The Grant’s gazelle stands 30-37 inches (75–95 centimeters) at the shoulder. The females weigh from 77 to 11o pounds (35 to 50 kilograms) and males from 110 to 180 pounds (50 to 80 kg). Its coat is a beige orange on the back with a white belly. The Grant’s gazelle looks similar to a Thomson’s gazelle, except it is much larger and has lyre-shaped horns which are stout at the base, clearly ringed, and measuring 18-32 inches (45–81 cm) long. The subspecies are segregated by different morphological characters, such as horn shape and slight differences in coat color. These differences are not indicative of ecological separation as with some species. Grant’s gazelles are extremely fast; they can run 50 miles per hour (80 km/h), but larger males do not exceed 45 miles per hour (72 km/h).

The Grant’s gazelle is found in East Africa and lives in open grass plains and is frequently found in shrublands; it avoids areas with high grass where the visibility of predators is compromised. They also occur in semiarid areas and are relatively well adapted to dry areas, relying on more browse or leafy material during dry seasons to supplement their intake of water. They are migratory animals, but travel in the opposite direction of most of the other ungulates, such as Thomson’s gazelles, zebras, and wildebeest, which are more water dependent. They can subsist on vegetation in waterless, semiarid areas, where they face little competition.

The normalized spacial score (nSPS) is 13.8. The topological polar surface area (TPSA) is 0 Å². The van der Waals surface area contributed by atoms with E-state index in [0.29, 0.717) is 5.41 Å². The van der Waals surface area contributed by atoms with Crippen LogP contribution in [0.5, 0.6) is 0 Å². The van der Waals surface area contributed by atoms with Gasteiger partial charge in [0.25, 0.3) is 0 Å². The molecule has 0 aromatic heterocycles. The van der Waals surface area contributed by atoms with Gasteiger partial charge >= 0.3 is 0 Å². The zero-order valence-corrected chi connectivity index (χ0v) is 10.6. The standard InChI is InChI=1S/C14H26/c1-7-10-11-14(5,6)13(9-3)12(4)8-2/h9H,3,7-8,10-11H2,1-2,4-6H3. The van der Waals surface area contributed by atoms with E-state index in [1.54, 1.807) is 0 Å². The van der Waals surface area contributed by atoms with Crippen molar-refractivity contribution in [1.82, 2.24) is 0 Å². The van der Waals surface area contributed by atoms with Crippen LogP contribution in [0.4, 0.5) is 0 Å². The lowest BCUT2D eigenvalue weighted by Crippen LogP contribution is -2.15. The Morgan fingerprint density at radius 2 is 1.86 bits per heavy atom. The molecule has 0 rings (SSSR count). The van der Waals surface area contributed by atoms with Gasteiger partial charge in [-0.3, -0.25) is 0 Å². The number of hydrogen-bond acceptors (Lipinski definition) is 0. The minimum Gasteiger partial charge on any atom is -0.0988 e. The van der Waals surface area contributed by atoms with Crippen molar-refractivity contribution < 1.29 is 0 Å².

The most common predators of the Grant’s gazelle are cheetahs and wild dogs. Humans also tend to hunt gazelles. In the Serengeti, Grant’s gazelle is a prey item for cheetahs, but the Thomson’s gazelle is preferred. However, in Nairobi National Park, Grant’s gazelle is preferred over Thomson’s gazelle, making it an important resource to the cheetah. Jackals are major predators of fawns.

The Grant’s gazelle is a gregarious, territorial, and migratory species. The home ranges of does overlap with those of the bucks. Only male gazelles are territorial. Male gazelles will herd all females that cross their territories. When the females are in estrus, they are strongly guarded by the dominant male, which prevents other males from mating with them. Any doe that tries to leave is aggressively herded back. Most of the time, the buck’s simple stance in relation to her is enough to keep the female from leaving.